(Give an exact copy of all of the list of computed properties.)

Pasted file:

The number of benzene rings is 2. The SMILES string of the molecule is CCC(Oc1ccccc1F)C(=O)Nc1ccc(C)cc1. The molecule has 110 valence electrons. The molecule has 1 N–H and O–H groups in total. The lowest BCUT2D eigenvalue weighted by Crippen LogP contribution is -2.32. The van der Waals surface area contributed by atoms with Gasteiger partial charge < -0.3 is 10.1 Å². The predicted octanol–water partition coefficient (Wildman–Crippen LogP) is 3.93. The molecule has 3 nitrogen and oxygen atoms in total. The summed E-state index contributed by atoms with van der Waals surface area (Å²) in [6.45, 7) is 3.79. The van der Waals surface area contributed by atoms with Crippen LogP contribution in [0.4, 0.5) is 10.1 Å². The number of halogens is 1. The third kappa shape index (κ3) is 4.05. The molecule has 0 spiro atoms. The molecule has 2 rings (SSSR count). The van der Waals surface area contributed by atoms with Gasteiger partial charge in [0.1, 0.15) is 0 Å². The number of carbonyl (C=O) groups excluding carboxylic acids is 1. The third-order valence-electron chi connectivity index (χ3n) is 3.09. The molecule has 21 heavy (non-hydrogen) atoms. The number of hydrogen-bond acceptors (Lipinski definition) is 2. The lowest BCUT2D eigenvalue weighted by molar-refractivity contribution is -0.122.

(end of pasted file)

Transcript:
The number of benzene rings is 2. The SMILES string of the molecule is CCC(Oc1ccccc1F)C(=O)Nc1ccc(C)cc1. The molecule has 110 valence electrons. The molecule has 1 N–H and O–H groups in total. The lowest BCUT2D eigenvalue weighted by Crippen LogP contribution is -2.32. The van der Waals surface area contributed by atoms with Gasteiger partial charge < -0.3 is 10.1 Å². The predicted octanol–water partition coefficient (Wildman–Crippen LogP) is 3.93. The molecule has 3 nitrogen and oxygen atoms in total. The summed E-state index contributed by atoms with van der Waals surface area (Å²) in [6.45, 7) is 3.79. The van der Waals surface area contributed by atoms with Crippen LogP contribution in [0.4, 0.5) is 10.1 Å². The number of halogens is 1. The third kappa shape index (κ3) is 4.05. The molecule has 0 spiro atoms. The molecule has 2 rings (SSSR count). The van der Waals surface area contributed by atoms with Gasteiger partial charge in [0.1, 0.15) is 0 Å². The number of carbonyl (C=O) groups excluding carboxylic acids is 1. The third-order valence-electron chi connectivity index (χ3n) is 3.09. The molecule has 21 heavy (non-hydrogen) atoms. The number of hydrogen-bond acceptors (Lipinski definition) is 2. The lowest BCUT2D eigenvalue weighted by molar-refractivity contribution is -0.122.